In all investigated brain regions, we find differential patterns of development (Fig. 1) with breastfed children qualitatively exhibiting a prolonged period of rapid development between 500 and 750 days of age, with an overall increase in myelin content by 2 years of age that persists throughout childhood. Statistically significant differences (p<0.000001) were found between all Gompertz growth model parameters in the frontal, temporal, and occipital white matter, and the body and genu of the corpus callosum. Examining differences between children who received different formula compositions (Fig. 2), we found significant differences in developmental patterns throughout the brain. In particular, we found children who received formula compositions with higher levels of DHA, ARA, choline, and sphingolipids (formulas #2 and #3) showed increased levels of myelin development.

Differences in overall cognitive ability (ELC) and verbal (VDQ) and non-verbal (NVDQ) skills were also found between breast and formula-fed children (Fig. 3) and between children who received different formula compositions (Fig. 4).


Our results indicate that exclusive breastfeeding for at least 3 months is associated with improved myelination diffusely throughout the brain by 2 years of age, including early and late maturing brain regions and networks associated with a broad array of cognitive and behavioral skills. Supporting this structure-function link, we also show improved overall cognitive ability and rates of cognitive development, including verbal and non-verbal functioning, in breast-fed children versus those who received only infant formula. Investigating across infant formulas, we find an overall correspondence between brain development profiles and trajectories of cognitive maturation. Specifically, children who received Formula #1, which shows the slowest myelination profile across the majority of brain regions, also have the most pronounced decline in cognitive function across early childhood. Formula #2, which had the closest myelination trend to breastfeeding also exhibit cognitive trends that are most consistent with breastfeeding. These results add to the consensus that prolonged and exclusive breastfeeding plays an important role in early neurodevelopment and childhood cognitive outcomes.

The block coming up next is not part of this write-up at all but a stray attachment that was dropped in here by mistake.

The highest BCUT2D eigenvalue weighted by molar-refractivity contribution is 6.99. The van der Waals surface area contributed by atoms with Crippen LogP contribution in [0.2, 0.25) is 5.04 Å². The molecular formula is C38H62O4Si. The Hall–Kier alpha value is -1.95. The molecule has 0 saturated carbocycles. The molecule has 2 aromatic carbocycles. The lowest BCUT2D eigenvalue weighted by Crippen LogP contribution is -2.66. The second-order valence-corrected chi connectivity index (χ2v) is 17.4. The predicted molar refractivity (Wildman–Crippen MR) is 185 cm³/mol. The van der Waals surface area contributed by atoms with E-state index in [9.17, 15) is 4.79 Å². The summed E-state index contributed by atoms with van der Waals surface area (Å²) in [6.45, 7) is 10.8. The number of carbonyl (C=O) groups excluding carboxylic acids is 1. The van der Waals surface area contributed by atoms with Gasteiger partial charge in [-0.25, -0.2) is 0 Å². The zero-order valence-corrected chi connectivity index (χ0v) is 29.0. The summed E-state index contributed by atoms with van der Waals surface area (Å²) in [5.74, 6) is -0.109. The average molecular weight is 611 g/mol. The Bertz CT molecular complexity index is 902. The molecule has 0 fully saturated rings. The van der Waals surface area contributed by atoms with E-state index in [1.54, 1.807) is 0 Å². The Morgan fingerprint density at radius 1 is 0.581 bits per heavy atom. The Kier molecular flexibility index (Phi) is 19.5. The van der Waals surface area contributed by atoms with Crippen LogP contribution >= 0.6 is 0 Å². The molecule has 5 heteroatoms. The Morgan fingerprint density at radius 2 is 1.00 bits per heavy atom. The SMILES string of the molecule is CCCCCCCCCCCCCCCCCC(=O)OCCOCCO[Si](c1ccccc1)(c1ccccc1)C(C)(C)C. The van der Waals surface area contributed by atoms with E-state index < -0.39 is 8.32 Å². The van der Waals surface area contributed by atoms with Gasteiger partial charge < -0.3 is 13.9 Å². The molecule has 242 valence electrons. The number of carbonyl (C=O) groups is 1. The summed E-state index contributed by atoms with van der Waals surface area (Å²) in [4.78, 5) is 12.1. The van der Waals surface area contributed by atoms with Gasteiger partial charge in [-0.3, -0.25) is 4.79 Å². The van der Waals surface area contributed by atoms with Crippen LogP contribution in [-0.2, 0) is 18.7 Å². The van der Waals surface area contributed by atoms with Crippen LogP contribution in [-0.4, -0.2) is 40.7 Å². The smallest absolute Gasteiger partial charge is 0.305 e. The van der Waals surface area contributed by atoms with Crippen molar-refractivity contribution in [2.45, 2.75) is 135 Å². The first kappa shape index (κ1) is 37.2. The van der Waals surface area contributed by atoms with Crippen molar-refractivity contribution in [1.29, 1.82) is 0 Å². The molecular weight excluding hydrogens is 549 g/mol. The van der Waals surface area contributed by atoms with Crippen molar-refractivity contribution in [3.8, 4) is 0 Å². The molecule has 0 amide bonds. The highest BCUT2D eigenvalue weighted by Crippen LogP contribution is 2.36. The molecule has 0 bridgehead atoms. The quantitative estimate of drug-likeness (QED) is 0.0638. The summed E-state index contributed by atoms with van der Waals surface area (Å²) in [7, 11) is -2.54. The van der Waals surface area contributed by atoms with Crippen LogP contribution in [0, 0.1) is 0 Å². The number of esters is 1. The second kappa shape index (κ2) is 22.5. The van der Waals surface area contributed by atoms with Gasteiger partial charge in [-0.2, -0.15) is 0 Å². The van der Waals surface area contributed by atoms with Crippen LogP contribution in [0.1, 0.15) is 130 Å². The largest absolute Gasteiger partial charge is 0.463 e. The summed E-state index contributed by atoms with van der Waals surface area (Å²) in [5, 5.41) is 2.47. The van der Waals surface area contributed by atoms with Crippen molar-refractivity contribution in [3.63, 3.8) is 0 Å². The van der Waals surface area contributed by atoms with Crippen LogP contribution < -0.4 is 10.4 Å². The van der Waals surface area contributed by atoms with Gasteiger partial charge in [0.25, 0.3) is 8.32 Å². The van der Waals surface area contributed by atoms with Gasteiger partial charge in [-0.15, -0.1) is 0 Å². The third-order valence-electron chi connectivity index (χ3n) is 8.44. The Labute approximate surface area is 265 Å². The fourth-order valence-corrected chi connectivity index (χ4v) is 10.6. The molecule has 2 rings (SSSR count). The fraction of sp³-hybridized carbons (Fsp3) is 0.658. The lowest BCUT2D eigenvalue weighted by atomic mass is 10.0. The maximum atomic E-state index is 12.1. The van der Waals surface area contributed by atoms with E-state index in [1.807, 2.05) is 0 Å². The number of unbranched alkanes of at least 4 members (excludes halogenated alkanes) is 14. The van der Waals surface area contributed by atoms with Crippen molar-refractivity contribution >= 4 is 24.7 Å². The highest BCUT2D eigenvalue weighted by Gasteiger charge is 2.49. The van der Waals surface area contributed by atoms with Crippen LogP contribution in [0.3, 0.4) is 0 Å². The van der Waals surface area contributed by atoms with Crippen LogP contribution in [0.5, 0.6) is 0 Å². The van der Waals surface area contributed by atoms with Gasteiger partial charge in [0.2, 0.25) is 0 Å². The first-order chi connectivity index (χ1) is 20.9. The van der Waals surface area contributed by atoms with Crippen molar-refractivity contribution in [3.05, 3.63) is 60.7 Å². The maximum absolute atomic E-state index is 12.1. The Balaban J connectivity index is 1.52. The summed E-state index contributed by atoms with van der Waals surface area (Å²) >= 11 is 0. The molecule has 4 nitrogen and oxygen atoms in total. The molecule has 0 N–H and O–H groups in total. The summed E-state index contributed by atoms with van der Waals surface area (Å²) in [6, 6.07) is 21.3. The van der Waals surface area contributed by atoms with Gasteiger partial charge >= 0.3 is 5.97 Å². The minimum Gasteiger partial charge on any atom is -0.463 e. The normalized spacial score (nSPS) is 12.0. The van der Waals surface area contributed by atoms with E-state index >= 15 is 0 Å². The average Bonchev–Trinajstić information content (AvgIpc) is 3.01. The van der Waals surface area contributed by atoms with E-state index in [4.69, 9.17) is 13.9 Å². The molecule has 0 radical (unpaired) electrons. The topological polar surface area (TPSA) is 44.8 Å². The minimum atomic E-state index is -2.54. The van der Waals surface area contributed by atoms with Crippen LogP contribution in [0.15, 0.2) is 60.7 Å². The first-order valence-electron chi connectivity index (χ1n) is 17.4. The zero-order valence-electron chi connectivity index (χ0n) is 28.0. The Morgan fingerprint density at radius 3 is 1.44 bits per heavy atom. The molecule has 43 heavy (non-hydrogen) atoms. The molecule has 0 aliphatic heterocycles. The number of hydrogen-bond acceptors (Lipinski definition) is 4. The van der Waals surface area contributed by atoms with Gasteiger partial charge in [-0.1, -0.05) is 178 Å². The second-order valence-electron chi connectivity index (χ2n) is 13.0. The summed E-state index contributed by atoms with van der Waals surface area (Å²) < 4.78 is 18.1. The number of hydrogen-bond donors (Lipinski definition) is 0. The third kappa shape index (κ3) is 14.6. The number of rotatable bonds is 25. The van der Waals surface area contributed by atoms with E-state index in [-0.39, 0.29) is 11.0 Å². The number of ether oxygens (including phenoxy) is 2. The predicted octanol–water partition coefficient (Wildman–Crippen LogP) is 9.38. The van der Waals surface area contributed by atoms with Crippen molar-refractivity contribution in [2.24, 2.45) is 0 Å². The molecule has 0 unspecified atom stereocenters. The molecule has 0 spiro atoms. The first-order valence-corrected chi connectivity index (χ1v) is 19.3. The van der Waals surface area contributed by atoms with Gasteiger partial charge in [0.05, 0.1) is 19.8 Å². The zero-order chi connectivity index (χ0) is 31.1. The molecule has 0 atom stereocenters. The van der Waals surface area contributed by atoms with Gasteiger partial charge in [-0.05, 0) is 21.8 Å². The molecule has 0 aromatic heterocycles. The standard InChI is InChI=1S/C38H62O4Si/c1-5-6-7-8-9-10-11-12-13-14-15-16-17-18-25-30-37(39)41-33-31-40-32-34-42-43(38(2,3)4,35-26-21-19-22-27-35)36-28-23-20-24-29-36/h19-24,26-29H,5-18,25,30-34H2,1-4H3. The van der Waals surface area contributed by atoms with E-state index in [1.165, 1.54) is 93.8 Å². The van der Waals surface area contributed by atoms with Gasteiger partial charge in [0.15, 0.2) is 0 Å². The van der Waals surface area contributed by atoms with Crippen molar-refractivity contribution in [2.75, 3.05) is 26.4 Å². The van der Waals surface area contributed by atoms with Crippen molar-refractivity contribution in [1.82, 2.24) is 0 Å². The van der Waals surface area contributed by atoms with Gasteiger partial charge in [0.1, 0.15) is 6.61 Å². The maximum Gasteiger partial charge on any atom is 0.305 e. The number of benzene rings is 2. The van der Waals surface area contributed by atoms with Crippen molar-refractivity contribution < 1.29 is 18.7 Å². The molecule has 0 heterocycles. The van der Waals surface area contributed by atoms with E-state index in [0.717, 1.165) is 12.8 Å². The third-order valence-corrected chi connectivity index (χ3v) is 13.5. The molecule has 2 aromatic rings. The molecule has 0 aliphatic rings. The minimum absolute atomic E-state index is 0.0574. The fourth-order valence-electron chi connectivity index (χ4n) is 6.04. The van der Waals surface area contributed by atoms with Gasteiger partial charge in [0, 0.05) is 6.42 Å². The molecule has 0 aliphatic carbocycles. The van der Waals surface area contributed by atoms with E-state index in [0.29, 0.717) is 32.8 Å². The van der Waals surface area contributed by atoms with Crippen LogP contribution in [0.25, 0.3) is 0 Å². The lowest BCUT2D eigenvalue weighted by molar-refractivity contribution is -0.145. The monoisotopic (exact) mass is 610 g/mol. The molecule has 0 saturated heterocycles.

No acknowledgement found.


[1] Deoni, S.C.L. et al., 2012. Investigating white matter development in infancy and early childhood using myelin water faction and relaxation time mapping. NeuroImage, 63(3), pp.1038–1053.

[2] Mullen, E.M., 1995. Mullen scales of early learning.

[3] Dean, D.C. et al., 2015. Characterizing longitudinal white matter development during early childhood. Brain structure & function, 220(4), pp.1921–1933.


Figure 1. Longitudinal growth curves for each investigated brain region between the exclusively breast and formula-fed infants .

Figure 2. Longitudinal growth curves for each investigated brain region between each of the three formula brands.

Figure 3. Comparison of longitudinal cognitive maturation (Mullen's ELC, VDQ, and NVDQ) curves between the exclusive breast (dark dots and line) and formula-fed (gray dots and line) children.

Figure 4. Comparison of longitudinal cognitive maturation (Mullen's ELC, VDQ, and NVDQ) profiles between children who received differing formulas. The trend for exclusive breastfeeding is provided for reference.

Proc. Intl. Soc. Mag. Reson. Med. 26 (2018)